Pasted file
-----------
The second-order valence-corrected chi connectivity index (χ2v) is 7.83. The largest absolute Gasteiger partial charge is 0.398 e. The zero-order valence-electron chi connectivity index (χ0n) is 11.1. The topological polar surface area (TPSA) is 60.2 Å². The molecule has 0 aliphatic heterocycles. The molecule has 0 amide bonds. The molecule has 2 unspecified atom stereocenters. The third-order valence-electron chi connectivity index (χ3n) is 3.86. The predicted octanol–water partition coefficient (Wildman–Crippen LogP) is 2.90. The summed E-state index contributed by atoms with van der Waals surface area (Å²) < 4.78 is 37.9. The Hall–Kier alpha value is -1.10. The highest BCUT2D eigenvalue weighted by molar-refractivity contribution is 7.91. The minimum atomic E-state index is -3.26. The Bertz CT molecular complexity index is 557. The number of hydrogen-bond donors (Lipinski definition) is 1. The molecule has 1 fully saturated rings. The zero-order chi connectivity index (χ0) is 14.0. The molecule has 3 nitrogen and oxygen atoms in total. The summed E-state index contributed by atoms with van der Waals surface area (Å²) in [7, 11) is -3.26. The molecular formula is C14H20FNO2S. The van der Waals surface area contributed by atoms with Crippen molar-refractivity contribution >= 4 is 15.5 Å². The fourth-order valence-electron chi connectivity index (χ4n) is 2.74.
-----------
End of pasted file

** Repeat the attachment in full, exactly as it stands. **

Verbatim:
The second-order valence-corrected chi connectivity index (χ2v) is 7.83. The largest absolute Gasteiger partial charge is 0.398 e. The zero-order valence-electron chi connectivity index (χ0n) is 11.1. The topological polar surface area (TPSA) is 60.2 Å². The molecule has 0 aliphatic heterocycles. The molecule has 0 amide bonds. The molecule has 2 unspecified atom stereocenters. The third-order valence-electron chi connectivity index (χ3n) is 3.86. The predicted octanol–water partition coefficient (Wildman–Crippen LogP) is 2.90. The summed E-state index contributed by atoms with van der Waals surface area (Å²) < 4.78 is 37.9. The Hall–Kier alpha value is -1.10. The highest BCUT2D eigenvalue weighted by molar-refractivity contribution is 7.91. The minimum atomic E-state index is -3.26. The Bertz CT molecular complexity index is 557. The number of hydrogen-bond donors (Lipinski definition) is 1. The molecule has 1 fully saturated rings. The zero-order chi connectivity index (χ0) is 14.0. The molecule has 3 nitrogen and oxygen atoms in total. The summed E-state index contributed by atoms with van der Waals surface area (Å²) in [7, 11) is -3.26. The molecular formula is C14H20FNO2S. The van der Waals surface area contributed by atoms with Crippen molar-refractivity contribution >= 4 is 15.5 Å². The fourth-order valence-electron chi connectivity index (χ4n) is 2.74.